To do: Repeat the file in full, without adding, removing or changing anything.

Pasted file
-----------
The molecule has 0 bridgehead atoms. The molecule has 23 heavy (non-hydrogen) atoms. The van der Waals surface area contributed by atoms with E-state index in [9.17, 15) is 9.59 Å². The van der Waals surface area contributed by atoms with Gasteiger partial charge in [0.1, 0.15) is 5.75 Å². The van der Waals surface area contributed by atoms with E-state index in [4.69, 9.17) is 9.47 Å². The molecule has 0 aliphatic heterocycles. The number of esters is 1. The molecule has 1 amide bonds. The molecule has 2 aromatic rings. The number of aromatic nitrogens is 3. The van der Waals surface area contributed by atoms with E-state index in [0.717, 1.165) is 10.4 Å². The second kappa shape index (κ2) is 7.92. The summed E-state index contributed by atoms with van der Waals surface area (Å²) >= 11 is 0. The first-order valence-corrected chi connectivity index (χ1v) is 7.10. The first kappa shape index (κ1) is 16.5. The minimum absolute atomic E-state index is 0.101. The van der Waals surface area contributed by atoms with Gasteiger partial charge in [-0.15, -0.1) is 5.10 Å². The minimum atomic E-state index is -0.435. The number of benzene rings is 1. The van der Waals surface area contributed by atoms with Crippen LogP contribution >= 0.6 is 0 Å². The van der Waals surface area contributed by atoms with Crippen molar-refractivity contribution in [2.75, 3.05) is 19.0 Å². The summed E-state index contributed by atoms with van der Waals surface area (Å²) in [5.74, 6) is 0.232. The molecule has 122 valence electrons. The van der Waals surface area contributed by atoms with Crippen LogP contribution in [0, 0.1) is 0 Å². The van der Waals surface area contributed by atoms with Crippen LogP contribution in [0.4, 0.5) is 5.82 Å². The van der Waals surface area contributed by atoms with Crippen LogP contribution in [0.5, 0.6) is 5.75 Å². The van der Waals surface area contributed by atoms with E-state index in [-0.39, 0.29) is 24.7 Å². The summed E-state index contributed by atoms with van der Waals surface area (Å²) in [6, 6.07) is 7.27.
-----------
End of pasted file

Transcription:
The molecule has 0 bridgehead atoms. The molecule has 23 heavy (non-hydrogen) atoms. The van der Waals surface area contributed by atoms with E-state index in [9.17, 15) is 9.59 Å². The van der Waals surface area contributed by atoms with Gasteiger partial charge in [0.1, 0.15) is 5.75 Å². The van der Waals surface area contributed by atoms with E-state index in [4.69, 9.17) is 9.47 Å². The molecule has 0 aliphatic heterocycles. The number of esters is 1. The molecule has 1 amide bonds. The molecule has 2 aromatic rings. The number of aromatic nitrogens is 3. The van der Waals surface area contributed by atoms with E-state index in [0.717, 1.165) is 10.4 Å². The second kappa shape index (κ2) is 7.92. The summed E-state index contributed by atoms with van der Waals surface area (Å²) >= 11 is 0. The first-order valence-corrected chi connectivity index (χ1v) is 7.10. The first kappa shape index (κ1) is 16.5. The minimum absolute atomic E-state index is 0.101. The van der Waals surface area contributed by atoms with Gasteiger partial charge in [-0.15, -0.1) is 5.10 Å². The minimum atomic E-state index is -0.435. The number of benzene rings is 1. The van der Waals surface area contributed by atoms with Crippen LogP contribution >= 0.6 is 0 Å². The van der Waals surface area contributed by atoms with Crippen molar-refractivity contribution in [2.75, 3.05) is 19.0 Å². The summed E-state index contributed by atoms with van der Waals surface area (Å²) in [5.74, 6) is 0.232. The molecule has 122 valence electrons. The van der Waals surface area contributed by atoms with Crippen LogP contribution in [0, 0.1) is 0 Å². The van der Waals surface area contributed by atoms with Crippen LogP contribution in [0.4, 0.5) is 5.82 Å². The van der Waals surface area contributed by atoms with Crippen LogP contribution in [0.5, 0.6) is 5.75 Å². The van der Waals surface area contributed by atoms with E-state index in [-0.39, 0.29) is 24.7 Å². The summed E-state index contributed by atoms with van der Waals surface area (Å²) in [6, 6.07) is 7.27.